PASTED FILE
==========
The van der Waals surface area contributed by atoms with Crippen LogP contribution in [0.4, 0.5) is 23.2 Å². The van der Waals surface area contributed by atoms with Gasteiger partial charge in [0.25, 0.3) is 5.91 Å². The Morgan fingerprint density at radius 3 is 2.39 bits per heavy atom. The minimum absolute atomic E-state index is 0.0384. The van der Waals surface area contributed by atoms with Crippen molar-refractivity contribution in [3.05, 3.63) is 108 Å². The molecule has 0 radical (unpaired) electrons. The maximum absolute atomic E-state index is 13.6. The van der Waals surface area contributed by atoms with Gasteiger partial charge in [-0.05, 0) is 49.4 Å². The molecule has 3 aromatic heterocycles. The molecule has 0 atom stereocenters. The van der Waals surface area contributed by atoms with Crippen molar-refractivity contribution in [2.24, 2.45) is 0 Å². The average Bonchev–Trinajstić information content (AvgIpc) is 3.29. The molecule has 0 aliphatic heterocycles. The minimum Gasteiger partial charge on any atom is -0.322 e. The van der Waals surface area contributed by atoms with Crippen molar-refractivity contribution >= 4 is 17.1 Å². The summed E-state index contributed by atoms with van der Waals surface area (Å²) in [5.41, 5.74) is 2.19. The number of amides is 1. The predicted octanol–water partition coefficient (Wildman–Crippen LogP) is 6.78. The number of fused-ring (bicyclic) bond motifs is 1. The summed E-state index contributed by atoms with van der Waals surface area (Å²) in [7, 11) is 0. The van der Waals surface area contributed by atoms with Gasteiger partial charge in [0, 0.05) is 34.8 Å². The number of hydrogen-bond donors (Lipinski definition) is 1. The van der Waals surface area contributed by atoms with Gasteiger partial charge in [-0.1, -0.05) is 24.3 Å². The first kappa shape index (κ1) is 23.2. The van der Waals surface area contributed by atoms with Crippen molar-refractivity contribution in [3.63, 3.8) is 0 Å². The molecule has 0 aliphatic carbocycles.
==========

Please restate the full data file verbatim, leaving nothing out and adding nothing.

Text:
The van der Waals surface area contributed by atoms with Crippen LogP contribution in [0.4, 0.5) is 23.2 Å². The van der Waals surface area contributed by atoms with Gasteiger partial charge in [0.25, 0.3) is 5.91 Å². The Morgan fingerprint density at radius 3 is 2.39 bits per heavy atom. The minimum absolute atomic E-state index is 0.0384. The van der Waals surface area contributed by atoms with Crippen molar-refractivity contribution in [3.05, 3.63) is 108 Å². The molecule has 0 radical (unpaired) electrons. The maximum absolute atomic E-state index is 13.6. The van der Waals surface area contributed by atoms with Gasteiger partial charge in [-0.05, 0) is 49.4 Å². The molecule has 3 aromatic heterocycles. The molecule has 0 atom stereocenters. The van der Waals surface area contributed by atoms with Crippen molar-refractivity contribution in [2.24, 2.45) is 0 Å². The average Bonchev–Trinajstić information content (AvgIpc) is 3.29. The molecule has 0 aliphatic heterocycles. The minimum Gasteiger partial charge on any atom is -0.322 e. The van der Waals surface area contributed by atoms with Crippen molar-refractivity contribution >= 4 is 17.1 Å². The summed E-state index contributed by atoms with van der Waals surface area (Å²) in [5.41, 5.74) is 2.19. The number of amides is 1. The predicted octanol–water partition coefficient (Wildman–Crippen LogP) is 6.78. The number of fused-ring (bicyclic) bond motifs is 1. The summed E-state index contributed by atoms with van der Waals surface area (Å²) in [7, 11) is 0. The van der Waals surface area contributed by atoms with Gasteiger partial charge in [0, 0.05) is 34.8 Å². The number of hydrogen-bond donors (Lipinski definition) is 1. The van der Waals surface area contributed by atoms with Gasteiger partial charge in [-0.1, -0.05) is 24.3 Å². The first kappa shape index (κ1) is 23.2. The van der Waals surface area contributed by atoms with Crippen molar-refractivity contribution in [3.63, 3.8) is 0 Å². The molecule has 0 aliphatic carbocycles.